A watery omelette with dried herbs was Simon Hopkinson’s favourite meal as a boy. But there are better ways to crack an egg ...
From INTELLIGENT LIFE Magazine, Spring 2010
It was my father who first showed me how to make an omelette. His version varied little and, apart from the occasional mushroom, the flavour always came from herbs. In 1960s Britain the only fresh herbs you could find in greengrocers, or the garden, were parsley and mint. At the wonderful Bury market, in the Lancashire town where I grew up, you could buy parsley at the fishmongers, and mint at the vegetable stall—but only when new potatoes were in season. (Oh, that seasonality was still naturally forced upon us, rather than pretending, as we do now, that it is how we are supposed to behave.)
So Dad’s were “mixed herbs”, shaken out from a jar in the pantry in a puff of dust. The eggs were usually very good, golden-yolked and wobbly fresh, erratically bought from Vincent the farmer, a short stroll down the road. Dad would add a healthy trickle of water—to lighten them, he insisted—but also, I see now, for parsimony as much as anything else; Mum used to add quite a lot of milk to scrambled eggs for the same reason.
I enjoyed these omelettes, however pale and watery they may have been. It excited me to watch them begin to set and quietly curdle at the edges of the pan, the golden butter beneath bubbling up and gently sizzling. Dad was a fiend when it came to butter, and probably used far more than strictly necessary (his bread-buttering was a sight to see, the butter almost more of a doorstep than the bread). But the water certainly fluffed the omelette as he swiftly moved it around with a favourite old, well-scrubbed, carbon-steel spatula. The powdery herbs had been whisked into the eggs with the water so that once the omelette was deftly rolled across the pan—and Dad was definitely deft at this point, the magic moment for me—what emerged onto the plate was a pale specked cylinder. I loved this herb omelette because I knew no other. For Sunday supper, I could only see it as a treat.
Today, an omelette fines herbes would be made using freshly chopped parsley, tarragon, chives and chervil. These four “fine” herbs are easily bought year-round from almost any supermarket across the developed world, one of the greatest luxuries of modern shopping. Imagine how even more delicious the omelette of my childhood would have been with these fragrant leaves, verdant aromatic specks rather than the dried-out grey of old. Conversely, the quality and all-important freshness of supermarket eggs has been maddeningly reversed.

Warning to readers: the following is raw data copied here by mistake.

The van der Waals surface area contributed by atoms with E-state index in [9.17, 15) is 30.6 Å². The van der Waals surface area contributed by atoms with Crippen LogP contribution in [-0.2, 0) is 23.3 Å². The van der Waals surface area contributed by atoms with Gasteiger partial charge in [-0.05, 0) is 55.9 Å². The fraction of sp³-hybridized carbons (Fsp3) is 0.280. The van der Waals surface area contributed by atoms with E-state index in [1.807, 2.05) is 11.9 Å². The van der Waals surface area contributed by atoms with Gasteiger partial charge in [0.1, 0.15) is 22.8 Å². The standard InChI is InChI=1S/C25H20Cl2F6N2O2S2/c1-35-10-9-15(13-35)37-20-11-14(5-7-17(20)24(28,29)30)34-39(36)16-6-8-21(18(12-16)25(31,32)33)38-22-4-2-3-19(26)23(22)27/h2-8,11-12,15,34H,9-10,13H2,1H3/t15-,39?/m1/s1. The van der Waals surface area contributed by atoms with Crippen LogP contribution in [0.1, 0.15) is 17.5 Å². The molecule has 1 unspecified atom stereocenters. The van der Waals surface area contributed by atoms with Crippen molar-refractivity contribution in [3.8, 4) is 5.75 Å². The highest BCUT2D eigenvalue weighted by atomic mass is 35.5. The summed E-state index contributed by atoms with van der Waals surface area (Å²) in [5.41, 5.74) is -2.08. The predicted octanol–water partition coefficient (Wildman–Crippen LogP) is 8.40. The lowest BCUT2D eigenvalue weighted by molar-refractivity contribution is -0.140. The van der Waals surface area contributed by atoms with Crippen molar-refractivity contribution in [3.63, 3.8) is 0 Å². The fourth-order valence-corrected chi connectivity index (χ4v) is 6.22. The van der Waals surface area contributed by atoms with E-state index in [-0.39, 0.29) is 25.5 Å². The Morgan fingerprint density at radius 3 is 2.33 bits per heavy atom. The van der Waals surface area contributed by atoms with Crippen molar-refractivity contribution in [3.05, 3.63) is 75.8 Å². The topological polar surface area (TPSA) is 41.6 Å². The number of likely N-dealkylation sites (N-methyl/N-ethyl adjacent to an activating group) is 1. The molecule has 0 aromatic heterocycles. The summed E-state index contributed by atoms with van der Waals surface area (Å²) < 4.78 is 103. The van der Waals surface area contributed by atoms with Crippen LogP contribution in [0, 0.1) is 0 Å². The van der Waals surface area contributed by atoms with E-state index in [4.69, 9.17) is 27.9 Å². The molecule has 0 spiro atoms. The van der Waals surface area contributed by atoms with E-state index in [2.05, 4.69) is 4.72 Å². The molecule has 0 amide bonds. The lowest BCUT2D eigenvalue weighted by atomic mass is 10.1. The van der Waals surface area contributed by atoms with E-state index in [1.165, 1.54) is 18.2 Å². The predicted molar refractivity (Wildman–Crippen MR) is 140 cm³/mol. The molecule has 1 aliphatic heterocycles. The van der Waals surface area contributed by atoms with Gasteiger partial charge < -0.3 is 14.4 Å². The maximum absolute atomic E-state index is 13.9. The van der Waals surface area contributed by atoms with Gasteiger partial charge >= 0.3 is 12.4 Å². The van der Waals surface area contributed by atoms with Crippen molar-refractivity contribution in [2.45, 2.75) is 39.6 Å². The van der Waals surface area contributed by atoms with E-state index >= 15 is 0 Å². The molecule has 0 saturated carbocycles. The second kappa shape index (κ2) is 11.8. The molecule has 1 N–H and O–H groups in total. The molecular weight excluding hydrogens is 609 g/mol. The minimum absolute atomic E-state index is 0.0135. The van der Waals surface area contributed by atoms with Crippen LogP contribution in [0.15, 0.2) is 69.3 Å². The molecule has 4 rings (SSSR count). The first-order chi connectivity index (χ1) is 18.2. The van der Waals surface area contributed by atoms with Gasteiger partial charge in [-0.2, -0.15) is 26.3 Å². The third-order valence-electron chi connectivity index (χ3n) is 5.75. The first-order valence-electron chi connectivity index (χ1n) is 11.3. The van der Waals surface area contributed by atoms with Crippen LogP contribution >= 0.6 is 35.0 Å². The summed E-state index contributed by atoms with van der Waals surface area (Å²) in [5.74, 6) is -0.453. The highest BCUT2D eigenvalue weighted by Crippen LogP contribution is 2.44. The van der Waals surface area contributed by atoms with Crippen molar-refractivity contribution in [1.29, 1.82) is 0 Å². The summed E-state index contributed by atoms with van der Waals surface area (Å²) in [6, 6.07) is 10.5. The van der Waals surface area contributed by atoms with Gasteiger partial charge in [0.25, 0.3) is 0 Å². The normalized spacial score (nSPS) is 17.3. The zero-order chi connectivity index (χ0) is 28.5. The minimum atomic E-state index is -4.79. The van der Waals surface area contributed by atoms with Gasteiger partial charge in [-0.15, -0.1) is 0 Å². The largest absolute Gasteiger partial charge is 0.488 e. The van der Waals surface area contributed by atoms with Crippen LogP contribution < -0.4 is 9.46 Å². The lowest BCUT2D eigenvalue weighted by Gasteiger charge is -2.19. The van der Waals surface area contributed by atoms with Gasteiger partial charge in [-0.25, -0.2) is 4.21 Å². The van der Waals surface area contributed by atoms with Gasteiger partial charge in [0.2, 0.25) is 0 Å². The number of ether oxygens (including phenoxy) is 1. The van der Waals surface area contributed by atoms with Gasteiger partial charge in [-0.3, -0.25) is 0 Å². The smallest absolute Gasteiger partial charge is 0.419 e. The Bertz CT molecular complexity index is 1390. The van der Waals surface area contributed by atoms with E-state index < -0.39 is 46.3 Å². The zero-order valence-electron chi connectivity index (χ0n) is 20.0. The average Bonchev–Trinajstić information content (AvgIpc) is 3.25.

Rowley Leigh, the chef and co-proprietor of Le Café Anglais restaurant in London, makes the finest omelettes I have ever eaten. I know the process he uses, and I adhere to it when making mine, but his always turn out that little bit better. It was at the American restaurant Joe Allen, in his early days as a line-order cook, that Leigh perfected the art of omelette-making. The pan, he insists, is crucial: a small, well-seasoned (well-used, in other words), heavy-based frying pan with sloping sides, used for cooking nothing else and never washed, just wiped clean and kept lightly oiled. The nervous cook could use a non-stick pan, but only if they are happy to horrify the purist.
For an omelette fines herbes, it’s essential that the freshest eggs are used, so that they hold a bubbly mousse once beaten. You need three medium-sized eggs per person, and (sorry Dad) no added water or milk. Heat a small knob of best butter to just past the frothing stage, and add seasoning and one loose tablespoonful of the finely chopped herbs just before you add the eggs to the pan. Do this just as the butter is threatening to turn nutty.
Speed is the essence of omelette-making. Take a fork and fold the molten curds of egg together rapidly as they cook, to allow the omelette to cook evenly, yet remain soft and light throughout. Finally, fold one third of the cooked omelette into the middle with a spatula, then tip this fold over the remainder while also tilting the pan towards a warmed serving plate (not too hot or the omelette will continue to cook), so that it lands gently. The entire process should take no longer than about a minute and a half—two at the very most.
Eggs — Try to buy farm eggs as fresh as you can, perhaps from a farmers’ market. In London I use Italian eggs from Michanicou greengrocers in Holland Park.
Herbs — Best fresh from a farmers’ market or home-grown.
Butter — I love pale, unsalted Italian butter, found in Italian delicatessens and some enterprising supermarkets.
Frying pans — Look for pans that are solid-based and, preferably, cast-iron or heavy-gauge aluminium. If you do use a non-stick pan, make sure it is not a cheap, thin one.
Illustrations: Cath Riley